That the Nazis injected a patriotic or even partisan meaning into it does not mean everyone exchanging it was a Nazi, or could predict that it would have a sinister associations a decade later.
All churches bowed to Hitler. They did not stand and say no. Like the churches of the United States have bowed to the IRS.
Less than you knew, gramps.
Actually the Catholic Church did say no on a number of occasions.
There were three religious bodies which distinguished themselves in opposition to the Nazis:
1) The Catholic Church
2) The Swedish Lutheran Church (in Northern Germany especially).
3) The Jehovah’s Witnesses - who resist every government really.
I believe this story is bogus. There is no Catholic teaching that would allow this and deny Communion or confession for this sort of thing..
If a Bishop is endorsing such a thing He will be excommunicated
If the German government is calling for this then every Catholic Church in Germany is bound to ignore this.
One of these folks who had been an officer in the German Army when Hitler too over said that in '37 they had an influx of Catholics who were drafted out of seminaries and were told to make sure they were trained for combat units rather than support units. Apparently the training was through a regionalized system as this man said he wasn't sure whether that was nationwide or only in the area he was serving in, but obviously someone had decided there were not exemptions for Catholics in seminary while Lutherans were still exempted. He said the Nazi supporters in the Army thought it was a good way to help end Germans becoming priests while the regular Army folks weren't so sure it was a good idea given the need for educated people in other capacities.
Maybe you have better sources than these speakers but given the diversity of the four folks who spoke I'd be surprised if they had a distorted picture of things. I am sure, however, that a great many people who write books and articles these days are determined to rewrite history to suit themselves. IMHO, you're misled if you think the majority of any group other than the State Church (which was the Lutheran Church) cooperated with Hitler. Some small Protestant groups formed what they called the German Christianity movement but even large numbers of Baptists and other denominations only cooperated to the degree they were forced to while the Lutheran Church actively supported him.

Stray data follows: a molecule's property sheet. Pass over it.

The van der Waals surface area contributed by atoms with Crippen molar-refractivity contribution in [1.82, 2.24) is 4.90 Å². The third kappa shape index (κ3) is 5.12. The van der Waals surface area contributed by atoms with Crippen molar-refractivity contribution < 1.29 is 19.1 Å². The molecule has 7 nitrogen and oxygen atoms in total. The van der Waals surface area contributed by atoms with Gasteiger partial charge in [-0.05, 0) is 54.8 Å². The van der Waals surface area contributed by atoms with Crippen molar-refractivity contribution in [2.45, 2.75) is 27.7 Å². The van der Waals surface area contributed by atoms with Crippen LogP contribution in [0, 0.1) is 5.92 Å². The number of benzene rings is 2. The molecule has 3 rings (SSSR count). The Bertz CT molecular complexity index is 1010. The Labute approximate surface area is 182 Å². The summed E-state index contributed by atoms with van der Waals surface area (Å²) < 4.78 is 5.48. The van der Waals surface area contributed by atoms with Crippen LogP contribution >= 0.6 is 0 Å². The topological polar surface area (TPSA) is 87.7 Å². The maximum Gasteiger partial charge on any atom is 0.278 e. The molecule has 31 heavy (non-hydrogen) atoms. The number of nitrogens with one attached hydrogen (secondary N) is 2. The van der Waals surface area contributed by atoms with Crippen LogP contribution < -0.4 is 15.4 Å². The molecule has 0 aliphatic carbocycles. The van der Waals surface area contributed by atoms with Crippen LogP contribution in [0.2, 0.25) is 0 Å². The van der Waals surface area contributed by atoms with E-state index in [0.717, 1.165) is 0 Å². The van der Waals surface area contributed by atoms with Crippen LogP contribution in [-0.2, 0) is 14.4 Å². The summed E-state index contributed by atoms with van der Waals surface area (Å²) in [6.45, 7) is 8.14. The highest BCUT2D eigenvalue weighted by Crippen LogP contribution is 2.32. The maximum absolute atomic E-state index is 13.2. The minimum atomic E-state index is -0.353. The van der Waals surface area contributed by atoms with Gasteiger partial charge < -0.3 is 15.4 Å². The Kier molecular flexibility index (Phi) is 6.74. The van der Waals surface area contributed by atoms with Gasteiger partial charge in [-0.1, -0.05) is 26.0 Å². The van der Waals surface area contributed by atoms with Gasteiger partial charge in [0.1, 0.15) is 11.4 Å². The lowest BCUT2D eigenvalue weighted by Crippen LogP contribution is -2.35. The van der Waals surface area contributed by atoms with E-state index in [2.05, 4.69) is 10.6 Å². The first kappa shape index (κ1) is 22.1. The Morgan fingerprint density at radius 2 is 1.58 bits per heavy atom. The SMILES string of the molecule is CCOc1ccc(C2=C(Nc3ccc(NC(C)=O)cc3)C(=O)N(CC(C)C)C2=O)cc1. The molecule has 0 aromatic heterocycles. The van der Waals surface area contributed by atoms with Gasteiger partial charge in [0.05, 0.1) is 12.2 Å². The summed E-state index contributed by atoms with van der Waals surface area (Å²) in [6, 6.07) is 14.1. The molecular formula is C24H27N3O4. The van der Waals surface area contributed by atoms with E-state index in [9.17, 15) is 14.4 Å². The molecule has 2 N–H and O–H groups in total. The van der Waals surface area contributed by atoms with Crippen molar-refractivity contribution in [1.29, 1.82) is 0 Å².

Lutherans like Bonhoeffer who spoke out against Hitler were the exception which is why he survived so long. Others who didn't have the Lutheran Church on their side were silenced or drafted into some sort of service (military or forced labor) well before the war even started according to what we were told. In addition, the eugenics programs Hitler modeled US eugenics laws were all acceptable to the Lutheran Church both here and in Germany but universally opposed by the Catholic Church.
You can bet that as a good Lutheran who had read and reread Bonhoffer I was absolutely shocked to hear this from German Lutherans who had lived through it all but I see no reason to doubt what they had to say. As the Lutheran pastor who spoke said during the Q&A session, talk about how Catholics and even other non-Lutheran Protestant groups cooperated with Hitler are based on either select propaganda the Nazi party published or a clear case of the survivors writing the history. Survivors who have a vested interest in making everyone seem just as complicit as they were. I guess that's why a lot of Lutherans were always anxious to talk about how the German Army belt buckles had "God Is With Us" stamped on them even though that was a holdover from the WWI equipment used initially rather than based on anything the Nazi regime had anything to do with.
Without a lot of trustworthy new information I think I'll stick to what I heard from people who were there rather than accepting the broad brush some folks like to paint with.
I don't suppose you would care to give specific proof that the Catholic Church to which I belong is somehow "actively assisting in infanticide." I would offer contrary evidence in the Catechism of the Catholic Church which provides for excommunication latae sententiae (automatic) for material cooperation in abortion and the papal encyclical Evangelium Vitae (Gospel of Life) by the late John Paul II. What have you got that proves otherwise?
The Church is not denying Communion to poor Christians. What next pay up for the last rites?
"A major departure wave from both Catholic and Protestant churches occurred in the early 1990s, when the government raised taxes to finance ex-communist eastern Germany.
Since the levy was almost the same as the church tax - whose origins date back to the 19th century - Germans could neutralize the tax boost by quitting their church."
Interesting, a sudden outpouring of the spirit led a large number of people to abandon organized religion and at the same time saved them money.I wonder what spirit that was?
What about the Poor Clares of the world? (not just the Order) What about the couples who followed Church teaching and had large families and struggle to provide - and they do provide the necessities - but certainly do not have cash flow for that tax? “Blessed are the poor...”
Now they have to worry about their children receiving Sacraments and their own burials while those couples who used birth control to limit their offspring and have more cash flow will have no problem receiving Sacraments.
Each German parish will need to set up a fund to help the poor in their area get the Sacraments.
"Catholics who leave can no longer receive sacraments, except for a special blessing before death, the decree states."Obviously they're not planning on charging for last rites. What they're doing is removing from their membership rolls those folks who have sworn to the government that they are no longer Catholic.
Apparently many non-Catholics prefer to wink and nod at their "snow covered pile of dung" (to quote Luther) fellow church members who lie to the government in order to save a few bucks.
It’s still not in line with Church teachings to follow
According to whom?
All churches bowed to Hitler.History is clearly not your strong suit, right? Look up Alfred Delp and Maximilian Kolbe, just to name two.